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Crashes in Idaho have killed 93 people since Memorial Day

This photo is of a fatal crash last month. Authorities say there have been 93 deaths on Idaho roads since Memorial Day. (Doug Lindley / Idaho State Journal)
This photo is of a fatal crash last month. Authorities say there have been 93 deaths on Idaho roads since Memorial Day. (Doug Lindley / Idaho State Journal)

The 100 Deadliest Days of Summer are rapidly drawing to a close, and tragically, they’ve once again lived up to their name.

There have been 93 deaths on Idaho roads since Memorial Day, surpassing the 91 that occurred last year during the same timeframe, said Bill Kotowski, public information officer for the Idaho Transportation Department. The year as a whole has also seen an increase with 160 deaths since January compared to 156 in the same timeframe last year.

And the 100 Deadliest Days of Summer — the period between Memorial and Labor Days — isn’t even over yet.

Hoping to prevent more tragedies from occurring, law enforcement officers throughout the state are expected to be out in force during the holiday weekend. Idaho State Police and Idaho Transportation Department officials say officers will pay close attention to drivers’ behaviors and will especially watch for impaired drivers.

“The primary goal is to reduce the number of impaired drivers on the roadway this holiday weekend through education and strict enforcement,” according to a state police news release. “This means a violator’s chances of being caught, arrested and convicted are increased as a result of these efforts.”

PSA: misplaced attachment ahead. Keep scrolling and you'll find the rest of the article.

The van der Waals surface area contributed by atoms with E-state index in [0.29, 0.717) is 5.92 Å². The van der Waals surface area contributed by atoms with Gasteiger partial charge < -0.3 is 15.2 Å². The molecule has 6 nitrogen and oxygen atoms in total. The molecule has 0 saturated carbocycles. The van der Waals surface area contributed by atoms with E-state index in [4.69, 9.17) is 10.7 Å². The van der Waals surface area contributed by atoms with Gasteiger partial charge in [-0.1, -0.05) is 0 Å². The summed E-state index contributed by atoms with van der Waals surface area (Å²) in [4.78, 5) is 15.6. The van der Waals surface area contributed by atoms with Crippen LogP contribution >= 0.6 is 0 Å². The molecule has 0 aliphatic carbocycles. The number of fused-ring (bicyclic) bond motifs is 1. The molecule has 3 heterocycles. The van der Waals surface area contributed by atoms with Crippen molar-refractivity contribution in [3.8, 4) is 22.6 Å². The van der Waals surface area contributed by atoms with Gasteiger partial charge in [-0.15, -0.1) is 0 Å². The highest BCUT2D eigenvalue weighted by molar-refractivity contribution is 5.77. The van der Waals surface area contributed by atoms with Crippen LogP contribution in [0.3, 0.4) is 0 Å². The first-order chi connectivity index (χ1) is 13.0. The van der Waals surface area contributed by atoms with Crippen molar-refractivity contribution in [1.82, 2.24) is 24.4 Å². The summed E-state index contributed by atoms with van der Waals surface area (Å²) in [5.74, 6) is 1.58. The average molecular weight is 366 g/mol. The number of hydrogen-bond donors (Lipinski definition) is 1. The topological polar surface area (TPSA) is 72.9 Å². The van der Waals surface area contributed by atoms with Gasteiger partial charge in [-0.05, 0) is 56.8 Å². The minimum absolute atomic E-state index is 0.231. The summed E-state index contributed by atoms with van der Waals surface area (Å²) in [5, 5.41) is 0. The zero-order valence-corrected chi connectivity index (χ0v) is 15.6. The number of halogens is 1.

Officers will be working overtime over the weekend, officials said, adding that their pay will come from the Idaho Department of Transportation’s Office of Highway Safety.

“Drivers suspected of intoxicated driving will be subject to having a search warrant issued for a blood draw if they attempt to refuse requests for a breath sample; prosecutors and judges are standing by to issue those warrants,” the news release states.

The Office of Highway Safety and law enforcement agencies will also use Facebook and Twitter to update Idahoans on the number of DUI arrests occurring, officials say.

But they are hoping officers won’t have to make those arrests.

They’re urging anyone who plans to drink — even just a little — over the weekend to designate a sober driver or use public transportation or a rideshare program to get home safely.

“Download NHTSA’s SaferRide mobile app, available on Google Play for Android devices and Apple’s iTunes Store for iOS devices,” the news release states. “SaferRide allows users to call a taxi or a predetermined friend, and identifies the user’s location so he or she can be picked up.”

Officials also encourage people to take the keys away from friends who have been drinking and help them find a ride home. And they ask citizens to contact law enforcement if they see anyone who may be driving impaired.

“Drunk driving is not acceptable behavior,” Colonel Kedrick Wills, Idaho State Police director, said in the news release. “It is essential to plan a sober ride home before you ever leave for the party and every time we make that decision, we’re saving lives. That’s why, during the Labor Day holiday, we will make zero exceptions for drunk driving. There are just no excuses.”


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